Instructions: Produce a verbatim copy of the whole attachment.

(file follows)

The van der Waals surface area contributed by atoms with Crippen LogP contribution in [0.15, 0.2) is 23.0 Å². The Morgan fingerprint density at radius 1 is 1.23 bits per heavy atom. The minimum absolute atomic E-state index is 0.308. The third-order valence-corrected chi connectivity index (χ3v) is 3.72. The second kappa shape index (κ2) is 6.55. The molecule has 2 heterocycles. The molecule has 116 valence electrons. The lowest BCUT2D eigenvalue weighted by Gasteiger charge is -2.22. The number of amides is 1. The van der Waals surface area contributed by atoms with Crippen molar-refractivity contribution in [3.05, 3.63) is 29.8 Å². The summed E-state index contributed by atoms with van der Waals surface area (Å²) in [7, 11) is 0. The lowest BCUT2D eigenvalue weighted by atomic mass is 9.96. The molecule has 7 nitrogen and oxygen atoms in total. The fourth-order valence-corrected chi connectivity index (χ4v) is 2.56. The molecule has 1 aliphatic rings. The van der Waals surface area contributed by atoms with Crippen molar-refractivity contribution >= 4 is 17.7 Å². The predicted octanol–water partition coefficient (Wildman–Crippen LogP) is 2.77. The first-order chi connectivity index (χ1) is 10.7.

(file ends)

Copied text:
The van der Waals surface area contributed by atoms with Crippen LogP contribution in [0.15, 0.2) is 23.0 Å². The Morgan fingerprint density at radius 1 is 1.23 bits per heavy atom. The minimum absolute atomic E-state index is 0.308. The third-order valence-corrected chi connectivity index (χ3v) is 3.72. The second kappa shape index (κ2) is 6.55. The molecule has 2 heterocycles. The molecule has 116 valence electrons. The lowest BCUT2D eigenvalue weighted by Gasteiger charge is -2.22. The number of amides is 1. The van der Waals surface area contributed by atoms with Crippen molar-refractivity contribution in [3.05, 3.63) is 29.8 Å². The summed E-state index contributed by atoms with van der Waals surface area (Å²) in [7, 11) is 0. The lowest BCUT2D eigenvalue weighted by atomic mass is 9.96. The molecule has 7 nitrogen and oxygen atoms in total. The fourth-order valence-corrected chi connectivity index (χ4v) is 2.56. The molecule has 1 aliphatic rings. The van der Waals surface area contributed by atoms with Crippen molar-refractivity contribution >= 4 is 17.7 Å². The predicted octanol–water partition coefficient (Wildman–Crippen LogP) is 2.77. The first-order chi connectivity index (χ1) is 10.7.